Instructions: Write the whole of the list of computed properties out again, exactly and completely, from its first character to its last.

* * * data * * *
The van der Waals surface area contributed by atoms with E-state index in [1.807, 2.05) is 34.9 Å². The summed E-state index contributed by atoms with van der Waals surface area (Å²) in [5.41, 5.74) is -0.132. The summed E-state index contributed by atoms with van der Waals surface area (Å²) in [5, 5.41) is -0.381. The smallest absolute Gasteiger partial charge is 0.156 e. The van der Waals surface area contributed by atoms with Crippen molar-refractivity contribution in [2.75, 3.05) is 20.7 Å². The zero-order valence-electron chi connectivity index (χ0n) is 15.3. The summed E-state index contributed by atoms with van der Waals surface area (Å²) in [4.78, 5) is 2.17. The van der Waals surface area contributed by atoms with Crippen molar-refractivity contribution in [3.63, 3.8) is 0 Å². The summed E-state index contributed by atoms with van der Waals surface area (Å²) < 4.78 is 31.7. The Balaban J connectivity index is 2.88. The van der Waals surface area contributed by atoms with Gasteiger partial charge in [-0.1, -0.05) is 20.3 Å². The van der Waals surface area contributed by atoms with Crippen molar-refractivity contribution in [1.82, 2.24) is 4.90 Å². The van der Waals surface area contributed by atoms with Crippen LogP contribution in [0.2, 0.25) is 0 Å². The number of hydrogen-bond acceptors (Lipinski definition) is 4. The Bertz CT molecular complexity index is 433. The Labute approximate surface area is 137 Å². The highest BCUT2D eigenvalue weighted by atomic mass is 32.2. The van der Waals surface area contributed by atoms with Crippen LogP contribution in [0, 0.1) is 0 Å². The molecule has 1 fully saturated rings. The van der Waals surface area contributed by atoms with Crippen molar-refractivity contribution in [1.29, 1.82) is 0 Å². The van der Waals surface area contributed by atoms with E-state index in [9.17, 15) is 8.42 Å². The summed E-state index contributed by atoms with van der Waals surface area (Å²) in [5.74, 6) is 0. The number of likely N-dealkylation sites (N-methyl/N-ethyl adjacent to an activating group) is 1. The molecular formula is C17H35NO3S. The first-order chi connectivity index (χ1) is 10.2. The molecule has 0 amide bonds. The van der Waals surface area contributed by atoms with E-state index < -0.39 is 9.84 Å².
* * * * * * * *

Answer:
The van der Waals surface area contributed by atoms with E-state index in [1.807, 2.05) is 34.9 Å². The summed E-state index contributed by atoms with van der Waals surface area (Å²) in [5.41, 5.74) is -0.132. The summed E-state index contributed by atoms with van der Waals surface area (Å²) in [5, 5.41) is -0.381. The smallest absolute Gasteiger partial charge is 0.156 e. The van der Waals surface area contributed by atoms with Crippen molar-refractivity contribution in [2.75, 3.05) is 20.7 Å². The zero-order valence-electron chi connectivity index (χ0n) is 15.3. The summed E-state index contributed by atoms with van der Waals surface area (Å²) in [4.78, 5) is 2.17. The van der Waals surface area contributed by atoms with Crippen molar-refractivity contribution in [3.63, 3.8) is 0 Å². The summed E-state index contributed by atoms with van der Waals surface area (Å²) < 4.78 is 31.7. The Balaban J connectivity index is 2.88. The van der Waals surface area contributed by atoms with Gasteiger partial charge in [-0.1, -0.05) is 20.3 Å². The van der Waals surface area contributed by atoms with Crippen molar-refractivity contribution in [1.82, 2.24) is 4.90 Å². The van der Waals surface area contributed by atoms with Crippen LogP contribution in [0.2, 0.25) is 0 Å². The number of hydrogen-bond acceptors (Lipinski definition) is 4. The Bertz CT molecular complexity index is 433. The Labute approximate surface area is 137 Å². The highest BCUT2D eigenvalue weighted by atomic mass is 32.2. The van der Waals surface area contributed by atoms with Crippen LogP contribution in [0, 0.1) is 0 Å². The molecule has 1 fully saturated rings. The van der Waals surface area contributed by atoms with Crippen molar-refractivity contribution in [1.29, 1.82) is 0 Å². The van der Waals surface area contributed by atoms with E-state index in [9.17, 15) is 8.42 Å². The summed E-state index contributed by atoms with van der Waals surface area (Å²) in [5.74, 6) is 0. The number of likely N-dealkylation sites (N-methyl/N-ethyl adjacent to an activating group) is 1. The molecular formula is C17H35NO3S. The first-order chi connectivity index (χ1) is 10.2. The molecule has 0 amide bonds. The van der Waals surface area contributed by atoms with E-state index < -0.39 is 9.84 Å².